The country’s prime minister says the change seeks to right a historical wrong in the life of the Kalinago people, TeleSur reports. Our thanks to Peter Jordens for bringing this item to our attention. Five years after embarking on a campaign to change the name of the 3,700-acre Carib Territory to the Kalinago Territory, Dominica’s indigenous people are to get their wish.
The Government of Dominica announced that the name change is an urgent matter and will be down for consideration at the first sitting of parliament since the December 2014 general election.
Prime Minister Roosevelt Skerrit says as well as renaming the territory, the government intends to ensure the Carib Chief will be known as the Kalinago Chief.
This is a vital issue for Dominica’s indigenous people, who say the term “Carib” dates back to Christopher Columbus and is a derogatory term with connotations of cannibalism. For years, several chiefs have said the term has resulted in the diminishing of indigenous pride among people of Kalinago decent.
The “Carib” Council’s original letter to government requesting the name change was written to the Ministry of Legal Affairs in 2010.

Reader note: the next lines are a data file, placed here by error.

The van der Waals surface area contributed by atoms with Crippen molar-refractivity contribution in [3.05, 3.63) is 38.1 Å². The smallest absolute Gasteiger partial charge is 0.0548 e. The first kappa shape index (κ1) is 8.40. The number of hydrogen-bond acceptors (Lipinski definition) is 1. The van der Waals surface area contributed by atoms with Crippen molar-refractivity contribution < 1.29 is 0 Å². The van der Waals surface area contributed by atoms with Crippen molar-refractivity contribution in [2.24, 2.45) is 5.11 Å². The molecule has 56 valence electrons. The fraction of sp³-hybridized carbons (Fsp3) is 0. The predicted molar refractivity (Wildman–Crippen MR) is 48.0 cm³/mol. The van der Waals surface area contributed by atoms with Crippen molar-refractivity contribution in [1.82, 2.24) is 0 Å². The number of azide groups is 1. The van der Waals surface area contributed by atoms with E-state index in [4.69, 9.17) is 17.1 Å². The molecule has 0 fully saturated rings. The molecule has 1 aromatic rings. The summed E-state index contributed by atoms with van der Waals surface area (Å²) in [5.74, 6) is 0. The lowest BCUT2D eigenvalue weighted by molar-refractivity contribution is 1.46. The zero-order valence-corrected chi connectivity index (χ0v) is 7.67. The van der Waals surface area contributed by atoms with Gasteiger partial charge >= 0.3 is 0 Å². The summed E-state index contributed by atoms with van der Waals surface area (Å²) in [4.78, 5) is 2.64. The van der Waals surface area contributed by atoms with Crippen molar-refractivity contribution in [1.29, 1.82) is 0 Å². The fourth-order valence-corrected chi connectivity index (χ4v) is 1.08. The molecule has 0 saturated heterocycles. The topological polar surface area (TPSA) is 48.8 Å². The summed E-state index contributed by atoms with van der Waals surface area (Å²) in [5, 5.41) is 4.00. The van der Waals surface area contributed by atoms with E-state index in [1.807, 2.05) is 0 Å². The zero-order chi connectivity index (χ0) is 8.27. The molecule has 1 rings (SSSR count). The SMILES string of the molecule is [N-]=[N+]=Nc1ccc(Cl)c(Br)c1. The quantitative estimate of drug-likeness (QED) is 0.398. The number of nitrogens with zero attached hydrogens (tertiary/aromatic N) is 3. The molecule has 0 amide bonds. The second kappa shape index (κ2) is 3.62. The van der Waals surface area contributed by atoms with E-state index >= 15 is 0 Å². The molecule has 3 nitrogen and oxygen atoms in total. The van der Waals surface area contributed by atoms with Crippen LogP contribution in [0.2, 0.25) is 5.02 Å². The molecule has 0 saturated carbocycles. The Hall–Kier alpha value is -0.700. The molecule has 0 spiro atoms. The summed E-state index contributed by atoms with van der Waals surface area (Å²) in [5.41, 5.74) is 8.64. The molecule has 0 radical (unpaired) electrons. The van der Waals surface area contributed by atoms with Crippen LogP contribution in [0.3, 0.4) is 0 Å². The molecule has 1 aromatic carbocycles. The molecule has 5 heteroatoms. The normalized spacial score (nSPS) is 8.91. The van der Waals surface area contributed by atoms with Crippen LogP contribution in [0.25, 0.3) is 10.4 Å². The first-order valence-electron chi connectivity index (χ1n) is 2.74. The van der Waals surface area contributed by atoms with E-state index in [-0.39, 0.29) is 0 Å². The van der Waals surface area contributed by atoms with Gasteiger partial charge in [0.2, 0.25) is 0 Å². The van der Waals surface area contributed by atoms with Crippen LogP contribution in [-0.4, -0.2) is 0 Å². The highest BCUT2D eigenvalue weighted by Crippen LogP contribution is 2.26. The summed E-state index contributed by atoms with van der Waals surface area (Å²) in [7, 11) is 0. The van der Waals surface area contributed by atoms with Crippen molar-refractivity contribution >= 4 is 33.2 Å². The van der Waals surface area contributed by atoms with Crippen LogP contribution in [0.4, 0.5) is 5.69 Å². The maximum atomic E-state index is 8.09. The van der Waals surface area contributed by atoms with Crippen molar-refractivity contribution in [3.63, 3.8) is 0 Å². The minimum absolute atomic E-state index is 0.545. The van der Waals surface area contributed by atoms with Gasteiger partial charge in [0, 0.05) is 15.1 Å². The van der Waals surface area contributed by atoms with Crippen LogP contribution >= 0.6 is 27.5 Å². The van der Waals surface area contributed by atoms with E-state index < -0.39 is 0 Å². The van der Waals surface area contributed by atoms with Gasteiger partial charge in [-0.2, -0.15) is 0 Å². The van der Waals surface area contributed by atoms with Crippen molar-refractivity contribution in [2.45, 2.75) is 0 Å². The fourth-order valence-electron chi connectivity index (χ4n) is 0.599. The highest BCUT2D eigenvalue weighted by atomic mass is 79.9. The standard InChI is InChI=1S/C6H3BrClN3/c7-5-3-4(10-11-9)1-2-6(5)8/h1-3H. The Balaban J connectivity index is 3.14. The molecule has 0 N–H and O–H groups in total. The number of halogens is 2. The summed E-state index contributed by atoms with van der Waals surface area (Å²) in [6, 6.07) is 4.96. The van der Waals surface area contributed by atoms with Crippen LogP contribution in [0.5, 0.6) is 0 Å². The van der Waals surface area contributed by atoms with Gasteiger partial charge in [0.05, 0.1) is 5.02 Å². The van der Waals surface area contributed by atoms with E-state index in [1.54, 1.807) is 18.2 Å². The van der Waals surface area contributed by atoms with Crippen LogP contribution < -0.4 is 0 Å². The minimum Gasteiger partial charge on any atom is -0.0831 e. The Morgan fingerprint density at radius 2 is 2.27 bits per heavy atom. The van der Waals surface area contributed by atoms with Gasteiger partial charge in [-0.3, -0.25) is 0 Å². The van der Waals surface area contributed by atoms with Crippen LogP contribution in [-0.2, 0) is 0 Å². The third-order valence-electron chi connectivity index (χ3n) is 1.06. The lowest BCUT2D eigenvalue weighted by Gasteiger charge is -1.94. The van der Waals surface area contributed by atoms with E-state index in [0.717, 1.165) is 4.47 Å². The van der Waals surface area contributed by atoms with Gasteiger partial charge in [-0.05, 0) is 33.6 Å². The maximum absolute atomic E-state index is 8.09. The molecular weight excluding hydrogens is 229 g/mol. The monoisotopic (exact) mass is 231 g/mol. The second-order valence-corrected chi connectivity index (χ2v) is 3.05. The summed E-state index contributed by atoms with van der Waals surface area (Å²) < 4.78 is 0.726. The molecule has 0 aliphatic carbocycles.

The letter indicated that council members would not wait for government’s official name change but would begin using the term “Kalinago” immediately. This change took effect within the community, where the term has been used for the past five years.
According to Dominican Historian Dr. Lennox Honychurch, the 1642 writings of French priest Raymond Breton prove the Carib Indians have always referred to themselves as “Callinago.” Historians say the phonetic writing is equivalent to “Kalinago.”
The operations of the “Carib” Territory in Dominica are enshrined in the 1978 Carib Act, which provides for communal land holding, an elected chief and a “Carib” Council.
The official renaming of the territory is one of several items down for consideration when Dominica’s parliament convenes on Feb. 20.
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